The story of Cane Ridge is one that seems too spectacular to be true. Had it not been for the many eyewitnesses who recorded the event in great detail, it might be easy to dismiss it as a tall tale. There is no denying that something supernatural took place in the cane fields of Kentucky. The camp meeting shook several denominations, including the Presbyterians, Methodists and Baptists.
This revival ignited a fire that swept through the Western frontier like a wildfire through dry bush. It set the stage for America's next great awakening. Barton Stone testified, "To give a true description of this meeting cannot be done; it would border on the marvelous. Many, very many, will through eternity remember it with thanksgiving and praise."
The story of the Cane Ridge revival is one that stirs something deep within the spirit. Every year thousands of people still make the trek to Cane Ridge, Kentucky, to visit that old log cabin meeting house. They go to learn about and to remember this remarkable move of God. Some go in hopes of capturing a burning ember of that ancient fire. All leave with the same prayer resounding in their hearts, "Lord, do it again, like Cane Ridge!"
Oh, that God would do it again and do it like Cane Ridge! Oh, that He might visit this land with such a move of His Spirit that is so awesome it shakes sinners and stirs saints! Barton Stone described the nation before Cane Ridge like this: "So low had religion sunk, and such carelessness universally had prevailed, that I have thought that nothing common could have arrested the attention of the world." Revival came as a much-needed answer from heaven.
We find our nation in this place once again. The faith of many has sunk low, and worldliness has invaded not only the land but the church as well. America once again needs something uncommon to burn through the dry brush. We desperately need revival.
The psalmist Asaph wrote, "I will remember the works of the Lord; surely I will remember Your wonders of old. I will meditate also on all Your work and ponder on Your mighty deeds" (Ps. 77:11–12, MEV). There is great benefit in looking back at the stories of the past to be encouraged by all God has done. Especially in times of great darkness or spiritual drought, these stories remind us that we've been here before, and when we finally turn back to God, He always revives.
In this passage from Psalm 77, the psalmist was recalling the marvelous wonders God performed in the desert. God met with His people in the wilderness with fire, smoke, thunder, and lightning (Exod. 19:16–18). Time and time again God delivered Israel from the hands of the enemy and miraculously provided for them in a desert wasteland. Asaph saw the wisdom of looking back and remembering the past moves of God. Asaph was King David's chief musician. Stop and think about that for a moment. Asaph was David's worship leader.
David was a celebrated musician himself, a man after God's own heart, the one from whose bloodline the Messiah would come. What kind of man would David choose to be his chief musician, the one responsible for leading continual worship before the Lord? For Asaph to have been in that role, he undoubtedly was a man who carried the heart of two kings—a natural one and an eternal one.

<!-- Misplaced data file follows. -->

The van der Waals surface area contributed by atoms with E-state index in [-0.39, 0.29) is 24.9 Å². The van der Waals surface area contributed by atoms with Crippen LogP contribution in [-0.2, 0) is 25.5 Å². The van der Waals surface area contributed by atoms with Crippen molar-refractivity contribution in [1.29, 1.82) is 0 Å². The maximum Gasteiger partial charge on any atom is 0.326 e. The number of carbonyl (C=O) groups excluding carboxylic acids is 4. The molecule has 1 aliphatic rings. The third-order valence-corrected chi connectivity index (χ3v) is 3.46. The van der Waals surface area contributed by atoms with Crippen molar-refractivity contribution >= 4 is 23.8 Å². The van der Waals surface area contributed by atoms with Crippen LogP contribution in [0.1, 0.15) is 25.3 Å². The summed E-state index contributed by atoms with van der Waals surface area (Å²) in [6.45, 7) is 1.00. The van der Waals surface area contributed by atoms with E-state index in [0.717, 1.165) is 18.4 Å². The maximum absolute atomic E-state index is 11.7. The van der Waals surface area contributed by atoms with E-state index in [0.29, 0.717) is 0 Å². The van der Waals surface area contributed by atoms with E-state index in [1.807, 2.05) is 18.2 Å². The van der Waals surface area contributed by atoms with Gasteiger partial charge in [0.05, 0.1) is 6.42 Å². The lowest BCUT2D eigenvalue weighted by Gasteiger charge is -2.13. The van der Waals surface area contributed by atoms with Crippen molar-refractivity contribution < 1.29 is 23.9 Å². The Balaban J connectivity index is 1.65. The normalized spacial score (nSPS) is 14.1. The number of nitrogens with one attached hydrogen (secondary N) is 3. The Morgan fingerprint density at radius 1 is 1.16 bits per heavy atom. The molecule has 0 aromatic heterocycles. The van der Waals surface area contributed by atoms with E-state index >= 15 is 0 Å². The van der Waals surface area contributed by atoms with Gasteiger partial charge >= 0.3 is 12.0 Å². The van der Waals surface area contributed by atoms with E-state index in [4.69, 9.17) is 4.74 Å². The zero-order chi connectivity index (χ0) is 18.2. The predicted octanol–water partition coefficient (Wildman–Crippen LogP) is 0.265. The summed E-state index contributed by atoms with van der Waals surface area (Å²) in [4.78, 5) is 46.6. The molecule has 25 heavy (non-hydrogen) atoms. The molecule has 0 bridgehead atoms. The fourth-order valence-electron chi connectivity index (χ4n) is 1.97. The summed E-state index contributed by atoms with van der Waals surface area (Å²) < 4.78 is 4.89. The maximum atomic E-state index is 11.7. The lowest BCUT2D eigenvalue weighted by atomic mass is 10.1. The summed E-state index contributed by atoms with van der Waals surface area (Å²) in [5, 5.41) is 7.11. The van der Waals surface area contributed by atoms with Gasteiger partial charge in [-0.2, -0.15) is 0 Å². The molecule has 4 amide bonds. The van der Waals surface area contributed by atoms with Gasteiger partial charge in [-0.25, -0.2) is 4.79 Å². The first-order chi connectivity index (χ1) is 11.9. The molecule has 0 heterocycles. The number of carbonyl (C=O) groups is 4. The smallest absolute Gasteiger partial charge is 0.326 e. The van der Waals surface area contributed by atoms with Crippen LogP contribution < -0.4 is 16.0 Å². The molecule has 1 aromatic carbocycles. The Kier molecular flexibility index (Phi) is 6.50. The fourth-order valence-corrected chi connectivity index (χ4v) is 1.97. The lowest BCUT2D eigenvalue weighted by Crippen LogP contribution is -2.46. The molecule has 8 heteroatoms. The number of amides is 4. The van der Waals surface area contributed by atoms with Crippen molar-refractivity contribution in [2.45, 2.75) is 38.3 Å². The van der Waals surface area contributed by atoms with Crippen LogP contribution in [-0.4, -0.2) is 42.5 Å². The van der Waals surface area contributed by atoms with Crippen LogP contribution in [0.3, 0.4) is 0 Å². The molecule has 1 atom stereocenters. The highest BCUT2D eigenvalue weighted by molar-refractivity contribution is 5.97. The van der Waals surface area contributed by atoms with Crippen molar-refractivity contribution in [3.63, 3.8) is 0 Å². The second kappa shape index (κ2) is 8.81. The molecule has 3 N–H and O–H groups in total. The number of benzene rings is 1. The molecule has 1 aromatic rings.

History tells us that Asaph was there the day the ark of the covenant was brought back into Jerusalem. It had remained outside the city for years. David jealously longed for the day it would be returned. Finally that day arrived, and with it came celebration and national revival. This was the day Asaph was appointed to lead worship continually before the ark (1 Chron. 15:16–17). What a powerful moment this must have been for Asaph!
However, over time something changed. Asaph found himself in great distress. From the very depths of his soul he said, "I cried out to God with my voice, even to God with my voice; and He listened to me. In the day of my trouble I sought the Lord; in the night my hand is stretched out and does not weary, my soul refuses to be comforted" (Ps. 77:1–2).
It is not entirely clear exactly what Asaph was lamenting about. However, his words let us know he was experiencing a time of great affliction, and he could find no relief by day or rest at night. He cried out to the Lord, and it appeared as if God had not answered. Asaph inquires, "Will the Lord cast off forever, and will He be favorable no more? Has His mercy ceased forever, and have His promises failed for all time? Has God forgotten to be gracious, and has He in anger shut up His tender mercies?" (Ps. 77:7–9).
Of course, the answer to these questions is a resounding, "No!" Asaph knew this truth well. Still, he couldn't help but wonder why the answer tarried. Asaph's affliction brought the man of God to his knees. When in great distress, he had no choice but to call upon the Lord for an answer.
If revival tarries, it is because we have been reluctant to tarry before the Lord. It is true that as long as we remain content to live without revival, we will continue to remain without revival. However, I believe that in this day God is beginning to unsettle some Asaphs. The rebellion of the land is producing a great affliction within our souls, and with each passing day we are growing more and more distressed.
This divine affliction is bringing us, as lovers of God, to our knees to cry out, "Lord, do it again!"
The preceding was excerpted from Daniel Norris' book, Trail of Fire (Charisma House, 2016). You can purchase a copy of the book here.
Daniel K. Norris, the founder and head of Daniel K. Norris Ministries, served alongside evangelist Steve Hill for more than a decade. Today, Daniel continues on in the footsteps of his mentor, bringing that same message of revival and repentance to the nations.
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